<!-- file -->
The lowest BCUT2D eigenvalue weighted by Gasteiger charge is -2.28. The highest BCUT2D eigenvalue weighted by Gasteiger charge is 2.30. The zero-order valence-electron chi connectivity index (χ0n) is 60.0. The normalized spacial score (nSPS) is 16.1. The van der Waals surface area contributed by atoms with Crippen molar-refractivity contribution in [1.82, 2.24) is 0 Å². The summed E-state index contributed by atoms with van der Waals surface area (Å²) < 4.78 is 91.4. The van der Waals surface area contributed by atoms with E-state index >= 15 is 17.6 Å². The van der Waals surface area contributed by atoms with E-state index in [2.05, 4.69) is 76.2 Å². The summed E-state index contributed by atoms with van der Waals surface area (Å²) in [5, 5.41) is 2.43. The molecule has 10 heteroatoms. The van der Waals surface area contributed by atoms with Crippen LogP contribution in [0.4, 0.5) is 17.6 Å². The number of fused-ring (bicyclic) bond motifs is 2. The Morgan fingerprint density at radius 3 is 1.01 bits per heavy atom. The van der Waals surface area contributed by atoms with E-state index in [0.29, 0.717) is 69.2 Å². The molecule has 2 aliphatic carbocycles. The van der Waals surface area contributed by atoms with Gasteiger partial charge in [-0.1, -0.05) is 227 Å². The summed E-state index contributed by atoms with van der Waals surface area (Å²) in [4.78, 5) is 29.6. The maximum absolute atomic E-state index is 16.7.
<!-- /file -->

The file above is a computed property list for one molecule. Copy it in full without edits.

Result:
The lowest BCUT2D eigenvalue weighted by Gasteiger charge is -2.28. The highest BCUT2D eigenvalue weighted by Gasteiger charge is 2.30. The zero-order valence-electron chi connectivity index (χ0n) is 60.0. The normalized spacial score (nSPS) is 16.1. The van der Waals surface area contributed by atoms with Crippen molar-refractivity contribution in [1.82, 2.24) is 0 Å². The summed E-state index contributed by atoms with van der Waals surface area (Å²) < 4.78 is 91.4. The van der Waals surface area contributed by atoms with E-state index >= 15 is 17.6 Å². The van der Waals surface area contributed by atoms with E-state index in [2.05, 4.69) is 76.2 Å². The summed E-state index contributed by atoms with van der Waals surface area (Å²) in [5, 5.41) is 2.43. The molecule has 10 heteroatoms. The van der Waals surface area contributed by atoms with Crippen LogP contribution in [0.4, 0.5) is 17.6 Å². The number of fused-ring (bicyclic) bond motifs is 2. The Morgan fingerprint density at radius 3 is 1.01 bits per heavy atom. The van der Waals surface area contributed by atoms with E-state index in [0.29, 0.717) is 69.2 Å². The molecule has 2 aliphatic carbocycles. The van der Waals surface area contributed by atoms with Gasteiger partial charge in [-0.1, -0.05) is 227 Å². The summed E-state index contributed by atoms with van der Waals surface area (Å²) in [4.78, 5) is 29.6. The maximum absolute atomic E-state index is 16.7.